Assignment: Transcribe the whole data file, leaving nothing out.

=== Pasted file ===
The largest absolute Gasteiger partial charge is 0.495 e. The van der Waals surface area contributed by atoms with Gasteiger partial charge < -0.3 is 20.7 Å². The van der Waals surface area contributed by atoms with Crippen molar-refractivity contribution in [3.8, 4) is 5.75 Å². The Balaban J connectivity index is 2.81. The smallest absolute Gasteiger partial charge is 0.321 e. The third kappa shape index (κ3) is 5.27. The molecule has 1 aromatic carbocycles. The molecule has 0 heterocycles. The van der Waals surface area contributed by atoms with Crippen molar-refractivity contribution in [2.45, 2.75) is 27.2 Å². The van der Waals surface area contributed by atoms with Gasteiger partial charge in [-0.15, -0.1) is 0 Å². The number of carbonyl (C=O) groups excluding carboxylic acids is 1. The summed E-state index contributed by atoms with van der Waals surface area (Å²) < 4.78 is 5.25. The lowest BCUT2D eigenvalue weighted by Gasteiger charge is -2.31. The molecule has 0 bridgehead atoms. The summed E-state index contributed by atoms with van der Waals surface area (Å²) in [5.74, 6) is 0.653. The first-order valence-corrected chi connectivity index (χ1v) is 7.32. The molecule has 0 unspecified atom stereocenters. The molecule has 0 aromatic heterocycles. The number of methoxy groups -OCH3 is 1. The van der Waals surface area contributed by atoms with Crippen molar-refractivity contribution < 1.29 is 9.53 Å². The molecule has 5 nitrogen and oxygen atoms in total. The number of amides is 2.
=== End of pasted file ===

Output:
The largest absolute Gasteiger partial charge is 0.495 e. The van der Waals surface area contributed by atoms with Gasteiger partial charge < -0.3 is 20.7 Å². The van der Waals surface area contributed by atoms with Crippen molar-refractivity contribution in [3.8, 4) is 5.75 Å². The Balaban J connectivity index is 2.81. The smallest absolute Gasteiger partial charge is 0.321 e. The third kappa shape index (κ3) is 5.27. The molecule has 1 aromatic carbocycles. The molecule has 0 heterocycles. The van der Waals surface area contributed by atoms with Crippen molar-refractivity contribution in [2.45, 2.75) is 27.2 Å². The van der Waals surface area contributed by atoms with Gasteiger partial charge in [-0.15, -0.1) is 0 Å². The number of carbonyl (C=O) groups excluding carboxylic acids is 1. The summed E-state index contributed by atoms with van der Waals surface area (Å²) < 4.78 is 5.25. The lowest BCUT2D eigenvalue weighted by Gasteiger charge is -2.31. The molecule has 0 bridgehead atoms. The summed E-state index contributed by atoms with van der Waals surface area (Å²) in [5.74, 6) is 0.653. The first-order valence-corrected chi connectivity index (χ1v) is 7.32. The molecule has 0 unspecified atom stereocenters. The molecule has 0 aromatic heterocycles. The number of methoxy groups -OCH3 is 1. The van der Waals surface area contributed by atoms with Crippen molar-refractivity contribution < 1.29 is 9.53 Å². The molecule has 5 nitrogen and oxygen atoms in total. The number of amides is 2.